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Overcrowding has surged to record levels at University Hospital Limerick where there were 130 patients on trolleys on Monday.

New Record Of 130 Patients On Trolleys At UHL

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As University Hospital Limerick (UHL) achieves a new record-breaking 130 patients on trolleys, a nursing union has claimed the provision of safe and timely care is “impossible”.

INMO Assistant Director for Industrial Relations for the Midwest, Mary Fogarty said the latest record, which was reached on Monday, comes as no surprise to her members who have been working in overcrowded and understaffed wards with no reprieve for years on end.

“The fact that there are more patients on trolleys across the hospital itself than in the emergency department itself is making the provision of safe and timely care impossible. Patient flow out of the emergency department is proving difficult because of the sheer volume of trolleys across the hospital.

“Our members are burnt out and demoralised as a direct result of their working conditions. It is impossible for them to provide safe care in a working environment that is persistently dangerous.
“INMO members in the hospital met last week to discuss their grave concerns about their safety and that of their patients. INMO members feel that none of the interventions directed by hospital management have had any positive impact to date.

“Hospital management and the Health Service Executive must outline what targeted interventions they intend to carry out to take the pressure off our members for the sake of patient safety,” she stated.

The UL Hospitals’ Group stated University Hospital Limerick was exceptionally busy on Monday, with 225 patients having presented to the Emergency Department on Sunday—significantly higher than our standard weekend attendance levels—and a high number of inpatients.

The number of admitted patients on trolleys on corridors in ED at 8am on Monday morning, was 39, with all other admitted patients in the department 25 either in designated bed spaces in single rooms and cubicles.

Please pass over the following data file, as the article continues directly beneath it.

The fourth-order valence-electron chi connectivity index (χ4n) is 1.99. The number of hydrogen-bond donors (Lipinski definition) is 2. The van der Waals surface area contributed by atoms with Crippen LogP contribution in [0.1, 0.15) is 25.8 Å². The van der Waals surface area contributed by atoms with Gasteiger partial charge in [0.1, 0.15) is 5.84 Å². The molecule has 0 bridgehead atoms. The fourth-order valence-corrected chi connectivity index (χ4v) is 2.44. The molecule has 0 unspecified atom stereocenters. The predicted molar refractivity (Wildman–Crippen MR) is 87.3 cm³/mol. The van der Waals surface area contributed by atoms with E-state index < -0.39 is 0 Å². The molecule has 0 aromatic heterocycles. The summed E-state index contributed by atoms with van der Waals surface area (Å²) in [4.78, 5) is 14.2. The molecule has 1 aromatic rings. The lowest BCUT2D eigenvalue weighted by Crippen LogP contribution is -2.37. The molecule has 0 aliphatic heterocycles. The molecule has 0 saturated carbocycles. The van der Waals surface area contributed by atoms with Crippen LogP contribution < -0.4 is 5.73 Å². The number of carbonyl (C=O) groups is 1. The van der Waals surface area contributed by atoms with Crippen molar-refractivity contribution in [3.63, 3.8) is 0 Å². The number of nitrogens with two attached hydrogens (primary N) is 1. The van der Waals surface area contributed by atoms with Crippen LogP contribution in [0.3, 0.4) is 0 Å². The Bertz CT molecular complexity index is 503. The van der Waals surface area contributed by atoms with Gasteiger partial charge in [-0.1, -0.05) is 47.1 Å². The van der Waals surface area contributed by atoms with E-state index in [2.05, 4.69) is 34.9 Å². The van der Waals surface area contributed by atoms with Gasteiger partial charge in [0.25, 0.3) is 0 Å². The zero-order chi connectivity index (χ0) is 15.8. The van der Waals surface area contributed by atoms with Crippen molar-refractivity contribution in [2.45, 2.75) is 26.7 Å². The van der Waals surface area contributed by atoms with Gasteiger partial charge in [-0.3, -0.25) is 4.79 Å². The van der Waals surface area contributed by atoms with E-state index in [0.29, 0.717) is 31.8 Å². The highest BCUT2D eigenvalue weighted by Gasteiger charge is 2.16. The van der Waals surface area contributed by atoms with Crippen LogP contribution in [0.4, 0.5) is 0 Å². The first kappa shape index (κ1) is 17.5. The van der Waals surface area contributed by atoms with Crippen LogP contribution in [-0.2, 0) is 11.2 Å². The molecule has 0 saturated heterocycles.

There were a total of 87 admitted patients waiting outside of designated bed areas across the hospital at 8am this Monday, including 24 patients boarded in the hospital’s Acute Medical Assessment Unit, and 34 patients on trolleys in inpatient wards, in line with our Escalation Framework.

The level of overcrowding is far in excess of where the gropu want to be, and it apologises to all patients who faces a long wait time for an inpatient bed

The group are following our Escalation Framework to maximise patient flow and create additional capacity to manage the consistently high levels of activity in the hospital. Staff are focused on ensuring that emergency care is first received by the sickest patients.

Ongoing measures include opening surge capacity across all sites; transferring patients on trolleys to our inpatient wards; additional ward rounds by medical teams to expedite discharges or identify patients suitable for transfer to Ennis, Nenagh and St John’s Hospitals; and working closely with our colleagues in HSE Mid West Community Healthcare in order to expedite discharges.

Elective activity is also being reviewed on a daily basis in UHL and across our sites, as our teams work to maximise surge capacity while ensuring that the most urgent and time critical cases can be accommodated as scheduled.

Additional measures introduced this year include the expansion of our GP-referral Medical Assessment Units to seven-day services across the region, with the dedicated MAU pathway for ambulance calls now implemented in Ennis, Nenagh and St John’s. Other admissions avoidance measures introduced include the opening of the Geriatric Emergency Medicine (GEM) Unit at UHL and the expansion across the region of the Pathfinder service, where NAS paramedics and health and social care professionals from UL Hospitals’ Group respond to low acuity ambulance calls from the over 65s and provide assessment and support in the home aimed at avoiding a hospital admission.

 

Dan Danaher

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